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Out of My Bone: The Letters of Joy Davidman Hardcover – June 19, 2009
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—actress, costar of Shadowlands, and author of Undiscovered
"Oh, this book took me back! I remember marveling at how someone so fierce could be so endearing. This volume shows us how America has, for the most part, lost its rigor in offering the sort of criticism that Joy Davidman administered to urge friends/authors/poets to higher goals. Out of My Bone is a welcome reminder of this quality in a dedicated teacher/writer and authentic individual. This assortment of letters, lists, and essays — tracing the journey of a Jew, a communist/atheist, and in the end a true Christian — is sheer Joy. . . . An enthralling capture of the keen spirit, mind, and wit of Joy Davidman Gresham Lewis."
— trustee and literary advisor to the C. S. Lewis estate
"Out of My Bone delivers a delicious shock to the system, and is a treat to anyone who likes to read. Don King has given us Joy Davidman's best book."
Marjorie Lamp Mead
— The Marion E. Wade Center
"Letters at their best offer a unique perspective into the writer's life and thoughts, and this collection is no exception. Out of My Bone tells the compelling story of Joy Davidman, a brilliant and gifted woman who records with disarming frankness the disintegration of her first marriage and subsequent struggles as a single mother of two young boys, her courageous battle with cancer, and the great happiness she eventually found in her marriage to C. S. Lewis. These letters will captivate readers with their penetrating wit, lively humor, and — most of all — poignant insights into the realities of faith and suffering."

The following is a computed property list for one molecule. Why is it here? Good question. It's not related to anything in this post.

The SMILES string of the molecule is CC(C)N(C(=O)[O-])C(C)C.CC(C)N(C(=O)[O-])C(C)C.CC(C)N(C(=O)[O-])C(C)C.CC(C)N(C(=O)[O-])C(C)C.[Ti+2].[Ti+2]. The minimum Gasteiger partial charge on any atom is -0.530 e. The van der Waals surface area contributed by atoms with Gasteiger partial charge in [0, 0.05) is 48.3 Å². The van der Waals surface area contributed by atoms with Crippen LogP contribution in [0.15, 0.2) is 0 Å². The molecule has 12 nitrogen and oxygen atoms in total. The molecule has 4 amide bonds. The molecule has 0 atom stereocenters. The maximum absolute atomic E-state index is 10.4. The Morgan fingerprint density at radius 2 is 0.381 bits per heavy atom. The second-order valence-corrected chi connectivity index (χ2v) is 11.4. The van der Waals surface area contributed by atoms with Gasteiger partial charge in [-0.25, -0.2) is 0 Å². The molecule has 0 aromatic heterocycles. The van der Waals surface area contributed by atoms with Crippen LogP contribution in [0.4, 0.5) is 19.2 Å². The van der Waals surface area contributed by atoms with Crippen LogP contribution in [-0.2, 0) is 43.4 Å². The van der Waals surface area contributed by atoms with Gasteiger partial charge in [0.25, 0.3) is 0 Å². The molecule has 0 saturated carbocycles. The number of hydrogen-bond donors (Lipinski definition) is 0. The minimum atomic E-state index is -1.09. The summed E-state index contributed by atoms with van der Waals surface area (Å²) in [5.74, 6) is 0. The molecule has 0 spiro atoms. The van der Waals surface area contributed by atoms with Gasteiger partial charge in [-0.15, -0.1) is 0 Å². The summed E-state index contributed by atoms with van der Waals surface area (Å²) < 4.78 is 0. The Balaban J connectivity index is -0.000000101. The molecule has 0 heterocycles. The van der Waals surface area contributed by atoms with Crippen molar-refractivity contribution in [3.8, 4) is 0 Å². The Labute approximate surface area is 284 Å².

Bruce L. Edwards
— Bowling Green State University
author of Not a Tame Lion and editor of C. S. Lewis: Life, Works, and Legacy
"Don W. King's Out of My Bone is a magnificent editorial achievement, a major contribution to our understanding of the intellectual rigor and spiritual depth of Joy Davidman. Along the way, it provides provocative new insights into Joy's relationship with C. S. Lewis — and why he would have fallen in love with her and regarded her as his literary equal. With this work Don King continues to establish himself as one of the premier Inklings scholars of our time, and now the reigning expert on the life and work of Joy Davidman."
Lyle W. Dorsett
— Beeson Divinity School, Samford University
"Don W. King, a highly regarded authority on C. S. Lewis, has skillfully collected and edited nearly twenty-five years of Joy Davidman's correspondence, many of her poems, and an important autobiographical essay. The result is an original and significant contribution to our understanding of the exceptional poet, novelist, and critic who became the wife of C. S. Lewis. The Davidman letters reveal the genius of this woman who at once captured the heart of Lewis and infuriated many of his friends."
"One finds in these letters interesting comments on Lewis's dinosaur' lecture (Cambridge) and on the marriage of Davidman and Lewis . . . on the poetry of Ezra Pound, T. S. Eliot, and American Marxists. Good bibliography."
Journal of Inklings Studies